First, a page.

Office of Institutional Diversity and Inclusion (OIDI), Northwestern University

OIDO helps create and sustain a diverse, inclusive and welcoming environment for all Northwestern community members including students, faculty, staff and alumni.

Center for Native American and Indigenous Research (CNAIR), Northwestern University

CNAIR is Northwestern University’s primary institutional space dedicated to advancing scholarship, teaching, learning, and artistic or cultural practices related to Native American and Indigenous communities, priorities, histories, and lifeways.

Multicultural Student Affairs, Northwestern University

MSA enriches the cultural experience of Northwestern through leadership and education programming; providing opportunities for community engagement and identity expression; and assisting students in navigating the University.


Below is a selected list of published resources that have guided our work.

Sovereignty and treaties:
  • Suzan Shown Harjo, Nation to Nation: Treaties Between the United States & American Indian Nations, Washington D.C.: Smithsonian Institution, 2014, provides a general introduction to sovereignty and treaty rights.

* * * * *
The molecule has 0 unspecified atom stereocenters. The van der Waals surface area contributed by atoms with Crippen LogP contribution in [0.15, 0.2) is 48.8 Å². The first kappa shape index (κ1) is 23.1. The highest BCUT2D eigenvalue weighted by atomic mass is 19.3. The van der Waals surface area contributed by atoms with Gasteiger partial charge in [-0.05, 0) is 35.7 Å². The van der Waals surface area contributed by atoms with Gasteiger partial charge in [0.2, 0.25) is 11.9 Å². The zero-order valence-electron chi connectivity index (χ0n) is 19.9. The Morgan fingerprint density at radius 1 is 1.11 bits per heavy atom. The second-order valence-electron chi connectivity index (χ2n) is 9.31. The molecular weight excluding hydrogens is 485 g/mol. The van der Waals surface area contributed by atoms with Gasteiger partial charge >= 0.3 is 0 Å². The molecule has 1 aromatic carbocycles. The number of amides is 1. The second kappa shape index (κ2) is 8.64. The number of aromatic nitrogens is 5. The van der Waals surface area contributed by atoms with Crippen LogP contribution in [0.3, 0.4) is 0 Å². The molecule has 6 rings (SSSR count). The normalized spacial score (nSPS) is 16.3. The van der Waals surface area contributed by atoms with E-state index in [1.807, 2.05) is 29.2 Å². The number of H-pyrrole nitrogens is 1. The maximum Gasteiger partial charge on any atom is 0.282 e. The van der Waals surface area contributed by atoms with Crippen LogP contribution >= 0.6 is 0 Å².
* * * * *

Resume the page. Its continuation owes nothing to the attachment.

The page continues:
• Bryan Mckinley Jones Brayboy, “Framing the Conversation,” in Postsecondary Education for American Indian and Alaska Natives: Higher Education for Nation Building and Self-Determination, ASHE Higher Education Report, vol. 37, no. 5. New York: Wiley and Sons, 2012. 
Chicago and Northwestern: 
  • John N. Low, Imprints: The Pokagon Band of Potawatomi Indians and the City of Chicago, East Lansing: Michigan State University Press, 2016
  • Rosalyn R. LaPier & David R.M. Beck, City Indian: Native American Activism in Chicago, 1893-1934.Lincoln: University of Nebraska Press, 2015.  
Indigenous modes of research and museum practice:
  • Linda Tuhiwai Smith, Decolonizing Methodologies: Research and Indigenous Peoples, London: ZED Books, 2012 (2nd Edition)
  • Amy Lonetree, Decolonizing Museums: Representing Native America in National and Tribal Museums, Chapel Hill: University of North Carolina Press, 2012
  • Shawn Wilson, Research is Ceremony: Indigenous Research Methods, Fenwood Publishing, 2008.